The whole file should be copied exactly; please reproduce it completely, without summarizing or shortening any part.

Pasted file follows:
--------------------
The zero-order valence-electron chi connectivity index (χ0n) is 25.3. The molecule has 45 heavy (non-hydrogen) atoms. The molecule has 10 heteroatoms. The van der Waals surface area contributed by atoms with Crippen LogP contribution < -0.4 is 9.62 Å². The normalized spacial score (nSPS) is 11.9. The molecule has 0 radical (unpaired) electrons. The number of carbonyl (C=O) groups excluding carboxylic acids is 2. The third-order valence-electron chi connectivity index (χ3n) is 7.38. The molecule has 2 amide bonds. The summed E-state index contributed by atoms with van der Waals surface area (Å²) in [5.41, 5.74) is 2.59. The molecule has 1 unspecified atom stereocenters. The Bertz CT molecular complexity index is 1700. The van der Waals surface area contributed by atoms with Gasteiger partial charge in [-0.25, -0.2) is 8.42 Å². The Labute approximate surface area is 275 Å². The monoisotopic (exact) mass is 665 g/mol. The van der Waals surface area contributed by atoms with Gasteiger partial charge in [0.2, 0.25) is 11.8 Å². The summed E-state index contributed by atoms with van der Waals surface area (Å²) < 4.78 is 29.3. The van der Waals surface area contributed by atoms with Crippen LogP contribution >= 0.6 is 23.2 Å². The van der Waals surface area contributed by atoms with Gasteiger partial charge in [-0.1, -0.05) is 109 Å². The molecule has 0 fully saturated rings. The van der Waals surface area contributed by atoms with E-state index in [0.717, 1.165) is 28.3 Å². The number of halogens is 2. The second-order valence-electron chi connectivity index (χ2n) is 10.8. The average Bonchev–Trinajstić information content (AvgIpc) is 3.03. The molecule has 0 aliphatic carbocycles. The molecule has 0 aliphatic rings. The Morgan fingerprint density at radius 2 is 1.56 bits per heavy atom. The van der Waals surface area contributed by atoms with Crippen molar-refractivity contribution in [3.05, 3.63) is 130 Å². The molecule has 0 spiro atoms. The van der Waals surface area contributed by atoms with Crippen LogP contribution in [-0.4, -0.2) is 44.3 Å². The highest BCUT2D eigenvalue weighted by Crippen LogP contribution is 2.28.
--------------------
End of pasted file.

The zero-order valence-electron chi connectivity index (χ0n) is 25.3. The molecule has 45 heavy (non-hydrogen) atoms. The molecule has 10 heteroatoms. The van der Waals surface area contributed by atoms with Crippen LogP contribution < -0.4 is 9.62 Å². The normalized spacial score (nSPS) is 11.9. The molecule has 0 radical (unpaired) electrons. The number of carbonyl (C=O) groups excluding carboxylic acids is 2. The third-order valence-electron chi connectivity index (χ3n) is 7.38. The molecule has 2 amide bonds. The summed E-state index contributed by atoms with van der Waals surface area (Å²) in [5.41, 5.74) is 2.59. The molecule has 1 unspecified atom stereocenters. The Bertz CT molecular complexity index is 1700. The van der Waals surface area contributed by atoms with Gasteiger partial charge in [-0.25, -0.2) is 8.42 Å². The Labute approximate surface area is 275 Å². The monoisotopic (exact) mass is 665 g/mol. The van der Waals surface area contributed by atoms with Gasteiger partial charge in [0.2, 0.25) is 11.8 Å². The summed E-state index contributed by atoms with van der Waals surface area (Å²) < 4.78 is 29.3. The van der Waals surface area contributed by atoms with Crippen LogP contribution >= 0.6 is 23.2 Å². The van der Waals surface area contributed by atoms with Gasteiger partial charge in [-0.1, -0.05) is 109 Å². The molecule has 0 fully saturated rings. The van der Waals surface area contributed by atoms with E-state index in [0.717, 1.165) is 28.3 Å². The number of halogens is 2. The second-order valence-electron chi connectivity index (χ2n) is 10.8. The average Bonchev–Trinajstić information content (AvgIpc) is 3.03. The molecule has 0 aliphatic carbocycles. The molecule has 0 aliphatic rings. The Morgan fingerprint density at radius 2 is 1.56 bits per heavy atom. The van der Waals surface area contributed by atoms with Crippen molar-refractivity contribution in [3.05, 3.63) is 130 Å². The molecule has 0 spiro atoms. The van der Waals surface area contributed by atoms with Crippen LogP contribution in [-0.4, -0.2) is 44.3 Å². The highest BCUT2D eigenvalue weighted by Crippen LogP contribution is 2.28.